Few doubt the potential benefits of cloud computing and storage -- on-demand access to computing and storage resources where cost is directly correlated to system usage. But what about securing those servers, applications, and the data being hosted and managed by the cloud services providers? How does the service provider ensure the data remains confidential, isn't altered, and is always available when needed?
While cursory answers to those questions may satisfy many small businesses for some of the data they store and manage on cloud-based services, that's not good enough for IT systems being managed for government agencies, heavily regulated companies, or retailers that fall under the umbrella of Sarbanes-Oxley, the Health Information Portability and Accountability Act (HIPAA), or the Payment Card Industry Data Security Standard (PCI DSS).
Public companies, because of Sarbanes-Oxley, need to verify that adequate controls are in place to keep financial information secure from tampering and unauthorized eyes, and online retailers need to be certain that all of the many controls of PCI DSS are in place. If regulated businesses, or more importantly the auditors and regulatory authorities, are not convinced that cloud service providers are secure and they fail to properly substantiate the security they have in place, it's a showstopper for the technology's adoption by enterprise IT departments.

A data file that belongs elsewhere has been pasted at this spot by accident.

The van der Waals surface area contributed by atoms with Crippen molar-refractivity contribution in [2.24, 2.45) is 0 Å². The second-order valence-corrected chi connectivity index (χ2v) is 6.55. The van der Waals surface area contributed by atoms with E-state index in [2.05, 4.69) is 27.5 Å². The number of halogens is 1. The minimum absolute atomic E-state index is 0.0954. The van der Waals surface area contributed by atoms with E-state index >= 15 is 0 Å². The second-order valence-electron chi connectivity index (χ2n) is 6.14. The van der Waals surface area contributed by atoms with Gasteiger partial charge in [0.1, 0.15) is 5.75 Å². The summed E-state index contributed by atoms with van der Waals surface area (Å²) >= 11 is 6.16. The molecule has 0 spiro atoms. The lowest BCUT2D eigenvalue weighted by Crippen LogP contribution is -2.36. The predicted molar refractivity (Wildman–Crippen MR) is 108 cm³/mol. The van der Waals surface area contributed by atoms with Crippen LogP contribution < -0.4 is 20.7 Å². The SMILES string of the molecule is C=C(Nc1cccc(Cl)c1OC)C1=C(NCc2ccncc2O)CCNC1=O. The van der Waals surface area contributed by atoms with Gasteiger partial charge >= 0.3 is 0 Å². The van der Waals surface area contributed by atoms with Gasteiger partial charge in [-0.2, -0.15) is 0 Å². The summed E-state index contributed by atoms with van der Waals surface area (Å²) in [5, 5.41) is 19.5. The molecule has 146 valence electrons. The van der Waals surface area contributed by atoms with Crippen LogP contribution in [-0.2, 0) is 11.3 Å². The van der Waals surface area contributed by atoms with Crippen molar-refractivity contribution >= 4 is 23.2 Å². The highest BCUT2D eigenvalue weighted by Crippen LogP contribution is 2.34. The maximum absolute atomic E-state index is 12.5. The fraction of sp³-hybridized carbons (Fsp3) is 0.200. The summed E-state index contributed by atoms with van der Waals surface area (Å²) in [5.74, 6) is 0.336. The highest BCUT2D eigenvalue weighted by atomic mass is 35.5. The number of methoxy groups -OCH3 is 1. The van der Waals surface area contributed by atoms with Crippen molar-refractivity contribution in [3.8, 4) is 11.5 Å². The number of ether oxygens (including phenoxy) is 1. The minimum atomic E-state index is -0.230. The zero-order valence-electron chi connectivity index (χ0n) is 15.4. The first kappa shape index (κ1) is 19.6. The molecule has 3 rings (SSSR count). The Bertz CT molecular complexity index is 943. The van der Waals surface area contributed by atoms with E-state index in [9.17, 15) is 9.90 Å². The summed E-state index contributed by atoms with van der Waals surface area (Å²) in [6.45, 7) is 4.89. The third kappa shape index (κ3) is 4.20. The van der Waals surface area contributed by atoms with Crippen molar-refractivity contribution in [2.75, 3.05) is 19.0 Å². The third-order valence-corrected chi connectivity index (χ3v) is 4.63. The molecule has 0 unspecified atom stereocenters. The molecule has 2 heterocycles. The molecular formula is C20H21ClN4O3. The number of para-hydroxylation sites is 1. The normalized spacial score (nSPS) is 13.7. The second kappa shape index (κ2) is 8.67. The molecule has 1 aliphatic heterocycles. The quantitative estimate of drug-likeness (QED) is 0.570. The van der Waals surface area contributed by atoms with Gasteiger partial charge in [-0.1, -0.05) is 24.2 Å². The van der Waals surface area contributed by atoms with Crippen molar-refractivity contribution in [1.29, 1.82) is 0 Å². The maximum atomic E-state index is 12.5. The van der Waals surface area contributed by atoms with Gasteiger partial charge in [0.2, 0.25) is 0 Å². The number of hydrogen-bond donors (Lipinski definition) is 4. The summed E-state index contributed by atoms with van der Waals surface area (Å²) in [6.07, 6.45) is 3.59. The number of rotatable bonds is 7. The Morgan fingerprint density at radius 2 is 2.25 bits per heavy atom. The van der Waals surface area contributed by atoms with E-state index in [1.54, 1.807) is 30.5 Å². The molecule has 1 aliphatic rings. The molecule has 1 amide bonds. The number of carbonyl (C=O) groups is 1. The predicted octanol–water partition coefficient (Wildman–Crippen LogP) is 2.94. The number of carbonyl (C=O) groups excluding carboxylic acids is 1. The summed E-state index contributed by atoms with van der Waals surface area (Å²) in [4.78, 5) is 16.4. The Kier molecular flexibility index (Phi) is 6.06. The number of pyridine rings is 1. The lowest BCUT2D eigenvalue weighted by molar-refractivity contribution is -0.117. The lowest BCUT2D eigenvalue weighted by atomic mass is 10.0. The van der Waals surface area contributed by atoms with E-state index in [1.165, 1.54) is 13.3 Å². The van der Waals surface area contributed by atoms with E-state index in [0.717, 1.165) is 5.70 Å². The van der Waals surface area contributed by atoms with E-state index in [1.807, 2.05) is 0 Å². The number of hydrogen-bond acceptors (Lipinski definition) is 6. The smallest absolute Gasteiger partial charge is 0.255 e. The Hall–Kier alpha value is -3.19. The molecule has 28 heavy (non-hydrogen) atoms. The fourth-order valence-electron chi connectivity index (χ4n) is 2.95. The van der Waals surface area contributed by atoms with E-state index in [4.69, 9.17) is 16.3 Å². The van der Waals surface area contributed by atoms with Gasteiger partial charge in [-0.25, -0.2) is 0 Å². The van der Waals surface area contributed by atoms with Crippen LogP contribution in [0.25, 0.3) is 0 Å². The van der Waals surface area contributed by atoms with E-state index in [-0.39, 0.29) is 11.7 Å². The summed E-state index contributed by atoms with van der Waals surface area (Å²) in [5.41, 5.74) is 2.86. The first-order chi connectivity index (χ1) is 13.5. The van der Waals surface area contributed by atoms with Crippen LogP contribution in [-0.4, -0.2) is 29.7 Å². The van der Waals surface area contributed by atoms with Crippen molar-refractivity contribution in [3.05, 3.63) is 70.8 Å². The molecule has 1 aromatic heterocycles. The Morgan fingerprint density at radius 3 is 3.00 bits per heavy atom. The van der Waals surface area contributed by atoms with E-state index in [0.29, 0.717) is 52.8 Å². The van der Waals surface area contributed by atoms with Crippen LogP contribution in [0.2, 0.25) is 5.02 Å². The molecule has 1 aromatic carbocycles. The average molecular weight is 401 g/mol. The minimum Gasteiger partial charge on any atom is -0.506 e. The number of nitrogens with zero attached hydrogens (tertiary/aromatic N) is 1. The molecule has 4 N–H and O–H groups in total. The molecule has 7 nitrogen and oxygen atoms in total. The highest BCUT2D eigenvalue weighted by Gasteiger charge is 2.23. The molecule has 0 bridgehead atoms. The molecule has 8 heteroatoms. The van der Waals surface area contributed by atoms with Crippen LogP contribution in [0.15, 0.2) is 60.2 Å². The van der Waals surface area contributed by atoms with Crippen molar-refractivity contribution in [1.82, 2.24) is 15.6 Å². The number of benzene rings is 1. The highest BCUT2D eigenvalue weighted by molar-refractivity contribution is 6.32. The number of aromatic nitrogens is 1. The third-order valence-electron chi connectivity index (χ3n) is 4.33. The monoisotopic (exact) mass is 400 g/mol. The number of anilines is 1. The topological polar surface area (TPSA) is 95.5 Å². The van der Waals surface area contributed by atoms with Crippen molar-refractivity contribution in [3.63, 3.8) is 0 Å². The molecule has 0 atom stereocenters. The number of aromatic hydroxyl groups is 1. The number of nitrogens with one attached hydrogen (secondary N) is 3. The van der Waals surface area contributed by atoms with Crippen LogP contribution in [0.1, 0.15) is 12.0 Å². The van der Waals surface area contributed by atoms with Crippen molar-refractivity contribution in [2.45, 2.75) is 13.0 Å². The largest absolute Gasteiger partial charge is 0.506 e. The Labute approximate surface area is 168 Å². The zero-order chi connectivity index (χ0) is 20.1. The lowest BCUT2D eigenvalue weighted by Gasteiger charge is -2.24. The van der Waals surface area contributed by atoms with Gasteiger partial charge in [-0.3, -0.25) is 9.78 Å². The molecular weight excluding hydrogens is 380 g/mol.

As more complex systems, and data with high business value, are moved to cloud services, so must nearly every aspect of IT security management. That includes everything from encryption and key management, e-discovery, application security and governance, risk, and compliance frameworks.
Industry participants created the Cloud Security Alliance, announced Tuesday, as a not-for-profit organization with the mission of promoting the use of best practices to providing security assurance within cloud computing.